Picture: Daniel Leal/AFP – Britain’s prime minister Liz Truss announces her resignation outside 10 Downing Street in London on Thursday, after just six weeks in office, triggering a new internal election within the Conservative Party.
By Sebastian Mallaby
On one level, the resignation of prime minister Liz Truss is a peculiar British story, featuring a leader who climbed to power on the votes of just 81326 party members and then governed with the subtlety of a stoned teenager – a sort of anti-Solomon.
Yet on another level, Truss’s implosion after six tumultuous weeks raises an almost universal question. When economics goes badly, how does politics react? The laboratory of Europe has suggested some troubling answers. Just as the Greek debt crisis ushered in the Left-populist Syriza government in 2015, so the food- and energy-price shocks from Ukraine have generated fresh political upsets.
Italy recently defenestrated a distinguished centrist, the economist statesman, Mario Draghi, rallying behind a trio of far-right populist parties in its September election. “The energy crisis must not produce a return of populism,” Draghi had declared at the Group of Seven summit in June. Fat chance.
Sweden, struggling with the backwash from a surge of immigration as well as tough economic prospects, has dispensed with its centre-left government. The new coalition is in hock to the anti-immigrant Sweden Democrats, who won a fifth of the votes in last month’s election despite their neo-Nazi roots.
Seen in this context, Truss’s brief premiership is part of a wider trend. She campaigned as the radical challenger to Rishi Sunak, the technocratic finance minister, proclaiming that deep-state bureaucrats and status quo economists were holding back Britain.
The sales pitch was that she would be another Margaret Thatcher. Had she channelled her radicalism into pro-growth deregulation, she might just have delivered. But confronted with the pressures of the cost-of-living crisis, Truss embraced a different kind of radicalism in office – less Thatcher than Juan Perón.
First came unaffordable fuel subsidies; then came unjustifiable tax cuts; then came a financial-market backlash. The would-be Iron Lady ended up as Lettuce Liz, with the press comparing her political longevity to the shelf life of green veg. This was, to put it mildly, a surprising turn. Fire-breathing populists often cool it when they assume the responsibilities of office.
Leaders who rise to power via the establishment party and then charge off the precipice are a less familiar breed. But what comes next might be equally surprising. Economic adversity, which pushed Truss in the wrong direction, might force her successor to chart a different course. In a bid to save her premiership, Truss had fired her swashbuckling finance minister, Kwasi Kwarteng, last week and replaced him with the evenkeeled Jeremy Hunt.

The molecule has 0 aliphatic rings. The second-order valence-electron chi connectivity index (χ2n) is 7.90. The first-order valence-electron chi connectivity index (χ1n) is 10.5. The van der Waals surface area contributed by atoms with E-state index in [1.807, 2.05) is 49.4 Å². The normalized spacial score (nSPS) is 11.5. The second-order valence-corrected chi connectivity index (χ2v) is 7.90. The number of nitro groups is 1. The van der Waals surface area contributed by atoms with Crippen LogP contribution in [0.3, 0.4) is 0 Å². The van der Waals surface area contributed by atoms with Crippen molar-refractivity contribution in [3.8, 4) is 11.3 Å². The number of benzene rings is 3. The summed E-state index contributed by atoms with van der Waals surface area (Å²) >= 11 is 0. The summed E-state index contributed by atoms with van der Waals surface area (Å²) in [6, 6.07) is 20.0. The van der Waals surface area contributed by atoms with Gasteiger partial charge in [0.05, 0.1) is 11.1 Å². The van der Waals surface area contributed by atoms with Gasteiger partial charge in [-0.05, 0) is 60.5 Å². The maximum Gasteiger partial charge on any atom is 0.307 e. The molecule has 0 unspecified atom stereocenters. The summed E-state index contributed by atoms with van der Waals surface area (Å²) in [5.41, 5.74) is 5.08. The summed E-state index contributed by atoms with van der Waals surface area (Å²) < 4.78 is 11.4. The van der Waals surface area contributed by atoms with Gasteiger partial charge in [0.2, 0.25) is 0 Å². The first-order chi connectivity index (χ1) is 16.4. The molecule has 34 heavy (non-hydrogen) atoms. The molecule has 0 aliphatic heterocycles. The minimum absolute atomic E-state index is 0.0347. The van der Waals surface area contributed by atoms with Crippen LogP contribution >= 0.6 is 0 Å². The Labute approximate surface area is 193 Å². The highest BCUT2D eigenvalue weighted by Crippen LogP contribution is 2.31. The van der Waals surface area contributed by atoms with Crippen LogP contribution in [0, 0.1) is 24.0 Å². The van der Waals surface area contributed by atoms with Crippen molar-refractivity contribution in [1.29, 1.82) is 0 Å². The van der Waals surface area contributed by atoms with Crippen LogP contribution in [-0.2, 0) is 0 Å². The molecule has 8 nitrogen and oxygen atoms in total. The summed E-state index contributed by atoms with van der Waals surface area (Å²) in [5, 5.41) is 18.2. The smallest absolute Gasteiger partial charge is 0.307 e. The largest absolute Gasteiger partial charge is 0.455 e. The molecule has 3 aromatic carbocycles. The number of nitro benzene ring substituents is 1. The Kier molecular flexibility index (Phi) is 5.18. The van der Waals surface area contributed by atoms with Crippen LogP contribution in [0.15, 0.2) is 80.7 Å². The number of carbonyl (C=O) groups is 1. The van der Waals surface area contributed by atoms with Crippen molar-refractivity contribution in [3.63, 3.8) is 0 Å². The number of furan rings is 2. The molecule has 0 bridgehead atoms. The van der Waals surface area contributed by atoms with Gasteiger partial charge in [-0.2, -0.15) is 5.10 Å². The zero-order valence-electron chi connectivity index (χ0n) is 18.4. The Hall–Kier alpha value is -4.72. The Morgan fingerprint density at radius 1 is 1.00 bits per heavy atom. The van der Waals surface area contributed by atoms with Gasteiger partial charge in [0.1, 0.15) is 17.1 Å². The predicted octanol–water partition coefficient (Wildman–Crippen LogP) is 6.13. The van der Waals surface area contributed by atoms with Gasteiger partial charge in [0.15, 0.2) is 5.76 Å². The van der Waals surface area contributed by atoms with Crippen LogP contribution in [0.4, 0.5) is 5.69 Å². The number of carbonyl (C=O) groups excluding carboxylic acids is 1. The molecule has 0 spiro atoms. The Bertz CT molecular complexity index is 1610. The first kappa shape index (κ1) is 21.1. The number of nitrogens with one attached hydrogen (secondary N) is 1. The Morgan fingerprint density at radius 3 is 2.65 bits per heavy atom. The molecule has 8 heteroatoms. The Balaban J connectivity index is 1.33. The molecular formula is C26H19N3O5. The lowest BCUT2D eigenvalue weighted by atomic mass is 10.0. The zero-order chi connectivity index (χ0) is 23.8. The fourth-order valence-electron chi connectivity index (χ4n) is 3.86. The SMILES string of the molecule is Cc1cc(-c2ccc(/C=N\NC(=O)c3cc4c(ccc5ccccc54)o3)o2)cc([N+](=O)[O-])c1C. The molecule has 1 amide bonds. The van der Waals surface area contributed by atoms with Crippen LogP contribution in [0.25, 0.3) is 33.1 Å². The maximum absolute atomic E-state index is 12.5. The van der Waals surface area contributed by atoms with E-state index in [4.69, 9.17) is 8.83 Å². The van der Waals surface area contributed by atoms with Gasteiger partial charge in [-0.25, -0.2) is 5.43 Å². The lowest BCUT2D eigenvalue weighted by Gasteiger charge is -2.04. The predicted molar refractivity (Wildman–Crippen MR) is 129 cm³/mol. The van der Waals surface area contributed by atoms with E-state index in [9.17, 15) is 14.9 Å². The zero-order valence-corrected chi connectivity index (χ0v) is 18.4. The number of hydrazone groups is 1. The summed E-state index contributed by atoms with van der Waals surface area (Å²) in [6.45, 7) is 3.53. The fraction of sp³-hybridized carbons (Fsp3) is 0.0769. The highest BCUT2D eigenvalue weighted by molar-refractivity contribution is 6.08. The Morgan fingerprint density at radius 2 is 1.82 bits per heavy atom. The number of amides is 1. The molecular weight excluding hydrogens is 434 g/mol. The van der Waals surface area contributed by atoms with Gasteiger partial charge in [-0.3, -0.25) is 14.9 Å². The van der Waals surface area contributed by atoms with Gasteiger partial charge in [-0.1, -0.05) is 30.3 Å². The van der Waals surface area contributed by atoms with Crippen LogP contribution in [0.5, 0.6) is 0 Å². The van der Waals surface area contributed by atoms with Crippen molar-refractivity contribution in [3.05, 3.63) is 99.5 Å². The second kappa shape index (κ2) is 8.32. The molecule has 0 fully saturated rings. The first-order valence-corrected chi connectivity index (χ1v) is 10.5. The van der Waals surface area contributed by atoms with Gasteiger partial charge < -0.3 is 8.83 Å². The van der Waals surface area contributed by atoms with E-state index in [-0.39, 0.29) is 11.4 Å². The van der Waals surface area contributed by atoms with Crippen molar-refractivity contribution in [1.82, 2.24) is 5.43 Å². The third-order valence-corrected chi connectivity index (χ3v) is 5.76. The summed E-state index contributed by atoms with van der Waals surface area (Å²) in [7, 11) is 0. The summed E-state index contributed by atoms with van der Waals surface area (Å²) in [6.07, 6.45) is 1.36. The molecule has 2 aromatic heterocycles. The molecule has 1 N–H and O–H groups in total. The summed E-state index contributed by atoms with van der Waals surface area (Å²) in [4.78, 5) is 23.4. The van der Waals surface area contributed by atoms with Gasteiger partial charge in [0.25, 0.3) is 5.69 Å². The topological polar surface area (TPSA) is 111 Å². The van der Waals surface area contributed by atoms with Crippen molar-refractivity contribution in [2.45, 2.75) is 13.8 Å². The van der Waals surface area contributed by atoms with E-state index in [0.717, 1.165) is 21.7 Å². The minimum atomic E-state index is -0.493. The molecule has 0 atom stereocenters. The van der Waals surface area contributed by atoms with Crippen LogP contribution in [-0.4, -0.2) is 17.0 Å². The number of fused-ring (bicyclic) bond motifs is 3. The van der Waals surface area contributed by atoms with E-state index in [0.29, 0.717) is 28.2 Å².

Where Kwarteng had sacked the top technocrat at the Treasury, Hunt lost no time recruiting a respected economist and former Treasury insider as his guide. Where Kwarteng had announced tax cuts, and then wildly promised more of them, Hunt cancelled them with algorithmic calm.
A return to a Kwarteng-type programme – #kamikwaze economics, as the Twitterati call it – is off the table. The grown-ups at the Bank of England are also walking tall. Remarkably, they have managed to stabilise the markets without harming their inflation-fighting credibility: They propped up long-term government bond prices, which meant cutting long-term interest rates, while also signalling continued hikes in the short-term interest rate to get inflation down. By keeping the bond intervention brief, they executed this accelerate-brake double act without blowing the engine.
Other central bankers, who might be forced into similar manoeuvres during the looming global economic turbulence, must feel relieved that this worked. The grown-ups face challenges on Britain’s political front.
From their redoubts at the central bank and Treasury, they gaze out at a still-ruling Conservative Party in which flatearthers abound. Suella Braverman, a publicity hound and anti-immigration culture warrior who held a senior post in the Truss cabinet, speaks for the millions of Conservative voters who think Brexit was not radical enough.
Yet even in the political arena, what’s remarkable is how none of Truss’s potential successors appear tempted to follow her example. The betting market fancies Sunak as the clear favourite to become the next prime minister; during his last run he was bravely explicit about the need for budgetary prudence.
The next most likely successor is House of Commons leader Penny Mordaunt, a largely policy-free navy reservist and former defence minister; to the extent that she has held forth on economic policy, she has been vaguely middle of the road.
There is even some talk of a Boris Johnson comeback, though Johnson himself has yet to comment from his Caribbean holiday. Johnson, to be sure, is not Mr Responsible. But these days in British politics, everything is relative. Whatever norms he flouted, and whatever the longterm costs of Brexit, Johnson didn’t damage the economy quite as fast as Truss.
The Washington Post Sebastian Mallaby is the Paul Volcker senior fellow for international economics at the US Council on Foreign Relations.